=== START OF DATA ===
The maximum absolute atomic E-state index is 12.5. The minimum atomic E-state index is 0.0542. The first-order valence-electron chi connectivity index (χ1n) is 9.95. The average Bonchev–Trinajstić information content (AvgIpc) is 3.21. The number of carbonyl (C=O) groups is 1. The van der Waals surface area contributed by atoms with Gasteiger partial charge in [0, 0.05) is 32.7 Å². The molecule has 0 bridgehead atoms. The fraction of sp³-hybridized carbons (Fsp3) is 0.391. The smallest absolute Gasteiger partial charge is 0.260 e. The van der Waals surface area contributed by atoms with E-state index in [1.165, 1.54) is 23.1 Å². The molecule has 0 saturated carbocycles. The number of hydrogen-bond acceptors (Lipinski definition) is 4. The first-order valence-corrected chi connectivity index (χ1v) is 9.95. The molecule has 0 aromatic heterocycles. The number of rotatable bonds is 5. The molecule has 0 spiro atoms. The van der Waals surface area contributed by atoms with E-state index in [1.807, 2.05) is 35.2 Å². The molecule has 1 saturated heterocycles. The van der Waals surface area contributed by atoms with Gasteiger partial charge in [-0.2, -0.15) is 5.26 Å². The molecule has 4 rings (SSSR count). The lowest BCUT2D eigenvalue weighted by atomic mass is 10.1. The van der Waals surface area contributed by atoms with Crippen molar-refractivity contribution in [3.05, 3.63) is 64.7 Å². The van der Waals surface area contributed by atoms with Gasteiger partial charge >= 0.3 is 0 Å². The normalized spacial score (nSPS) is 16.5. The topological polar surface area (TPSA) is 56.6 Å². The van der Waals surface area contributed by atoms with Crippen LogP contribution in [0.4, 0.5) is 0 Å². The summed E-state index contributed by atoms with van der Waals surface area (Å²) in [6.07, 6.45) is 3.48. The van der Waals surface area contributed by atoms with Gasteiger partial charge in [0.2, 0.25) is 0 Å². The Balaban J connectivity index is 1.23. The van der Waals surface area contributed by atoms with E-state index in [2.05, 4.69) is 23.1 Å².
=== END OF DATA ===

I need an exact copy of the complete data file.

The maximum absolute atomic E-state index is 12.5. The minimum atomic E-state index is 0.0542. The first-order valence-electron chi connectivity index (χ1n) is 9.95. The average Bonchev–Trinajstić information content (AvgIpc) is 3.21. The number of carbonyl (C=O) groups is 1. The van der Waals surface area contributed by atoms with Gasteiger partial charge in [0, 0.05) is 32.7 Å². The molecule has 0 bridgehead atoms. The fraction of sp³-hybridized carbons (Fsp3) is 0.391. The smallest absolute Gasteiger partial charge is 0.260 e. The van der Waals surface area contributed by atoms with E-state index in [1.165, 1.54) is 23.1 Å². The molecule has 0 saturated carbocycles. The number of hydrogen-bond acceptors (Lipinski definition) is 4. The first-order valence-corrected chi connectivity index (χ1v) is 9.95. The molecule has 0 aromatic heterocycles. The number of rotatable bonds is 5. The molecule has 0 spiro atoms. The van der Waals surface area contributed by atoms with E-state index in [1.807, 2.05) is 35.2 Å². The molecule has 1 saturated heterocycles. The van der Waals surface area contributed by atoms with Gasteiger partial charge in [-0.2, -0.15) is 5.26 Å². The molecule has 4 rings (SSSR count). The lowest BCUT2D eigenvalue weighted by atomic mass is 10.1. The van der Waals surface area contributed by atoms with Crippen molar-refractivity contribution in [3.05, 3.63) is 64.7 Å². The van der Waals surface area contributed by atoms with Gasteiger partial charge >= 0.3 is 0 Å². The normalized spacial score (nSPS) is 16.5. The topological polar surface area (TPSA) is 56.6 Å². The van der Waals surface area contributed by atoms with Crippen LogP contribution in [0.4, 0.5) is 0 Å². The summed E-state index contributed by atoms with van der Waals surface area (Å²) in [6.07, 6.45) is 3.48. The van der Waals surface area contributed by atoms with Gasteiger partial charge in [0.2, 0.25) is 0 Å². The Balaban J connectivity index is 1.23. The van der Waals surface area contributed by atoms with E-state index in [2.05, 4.69) is 23.1 Å².